Between those two matches, Schwartzman revealed that he was trolled on social media by some people unhappy about his loss in the tie. The 2020 French Open semi-finalist said he received criticism and even threats from some asking him to leave his home country. Something he admits affected him at times.
“It was one of the worst days of my career,” Schwartzman commented on his loss to Zgirovsky. “I lost to an unranked, inexperienced player. All that already affects (me) a lot. Although 80 or 90 percent of the people are always encouraging (me), there was a minority who criticized me with bad intentions.’
“I received threats, insults and requests not to return to Argentina. More or less, it affects (me)”.
Schwartzman is not the first player to speak out about online abuse. During the US Open Shelby Rogers said she was expecting to receive ‘death threats’ following her loss to Emma Raducanu who went on to win the title. Sloane Stephens has also previously spoken out about being the victim of racism online.
The 29-year-old says he has previously tried to interact with those who have trolled him on social media to find out why they are doing so.
“Sometimes I start to answer some messages and I ask those people if they realize what they are sending,” Schwartzman said during his press conference. “The vast majority apologize and say they had not realized it. But at the moment it hurts. That very ill-intentioned criticism is the only bad thing about social networks.”
Schwartzman has won four ATP titles and earned more than $10M in prize money so far in his career.
Spanish Veteran Feliciano Lopez Addresses Future On The Tour
23 years after he played his first main draw match on the ATP Tour, Lopez says his longevity in the sport has been achieved with the help of of some luck.
Feliciano Lopez has dismissed any speculation that he could retire in the coming weeks after saying he is taking life on the Tour in his stride.
The 39-year-old Spaniard is currently the second oldest player in the world’s top 200 after Roger Federer, who is a year older than him. Lopez made his ATP Tour debut at the 1998 Barcelona Open which was before the birth of Jannik Sinner and Carlos Alcaraz. In June he became the 10th active player to record his 500th win on the Tour.
Currently ranked 111th in the world, some are starting to wonder how much longer Lopez will continue playing. So far this season he has achieved a win-loss record of 9-19 with his best performance being a run to the quarter-finals of the Mallorca Open which was held on the grass. It was in Mallorca where he defeated Karen Khachanov who is the only top 30 player he has beaten so far in 2021.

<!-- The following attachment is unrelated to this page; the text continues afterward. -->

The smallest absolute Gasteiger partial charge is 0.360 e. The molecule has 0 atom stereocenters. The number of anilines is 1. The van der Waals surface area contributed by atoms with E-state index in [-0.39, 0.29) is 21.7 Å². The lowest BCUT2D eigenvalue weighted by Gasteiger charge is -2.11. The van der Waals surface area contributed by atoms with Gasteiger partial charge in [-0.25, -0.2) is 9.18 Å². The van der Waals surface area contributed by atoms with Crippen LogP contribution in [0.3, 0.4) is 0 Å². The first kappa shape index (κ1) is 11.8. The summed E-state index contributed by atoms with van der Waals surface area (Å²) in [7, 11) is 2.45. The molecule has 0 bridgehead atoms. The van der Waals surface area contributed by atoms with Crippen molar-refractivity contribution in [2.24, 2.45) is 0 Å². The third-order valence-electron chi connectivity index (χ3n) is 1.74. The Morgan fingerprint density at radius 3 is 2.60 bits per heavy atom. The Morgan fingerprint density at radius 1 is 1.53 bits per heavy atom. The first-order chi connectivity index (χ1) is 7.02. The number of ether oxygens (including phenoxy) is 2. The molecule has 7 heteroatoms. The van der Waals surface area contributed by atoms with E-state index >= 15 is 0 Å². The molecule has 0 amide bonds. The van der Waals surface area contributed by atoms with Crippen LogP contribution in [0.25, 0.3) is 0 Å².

“I play year-by-year, the last 6-7 years have been like this, a tennis player at that age cannot think about extending his career. After turning 30 I have been lucky, I have obtained the best results of my career,” Lopez told reporters on Friday.
“It is not very common for players my age, at (almost) 40 years to continue playing in the best tournaments.” He added.
Throughout his career, Lopez has impressively played in a record 78 consecutive Grand Slam tournaments dating back to the 2002 French Open. During that period he has reached the quarter-finals of a major tournament on four occasions.
“I don’t play to break records, what makes me most excited is to continue playing Grand Slams. For me, maintaining that record (78 consecutive Grand Slams played) is very nice, but more to follow. Being competitive,” he commented on the milestone.
“It is difficult for someone to overcome it because it is 20 years in a row without missing a great one. I have had continuity and enormous luck. Those of my generation are practically all retired.”
Away from the court, the former world No.12 is the current tournament director of the Madrid Open. Making him one of a few players historically to both be playing on the Tour and managing a tournament at the same time. Recently it was confirmed that Madrid will continue hosting it’s combined event until at least 2030 following a renewed agreement between the city council and the Madrid trophy promotion.
Lopez has won a total of seven ATP titles so far in his career and has earned more than $18M in prize money.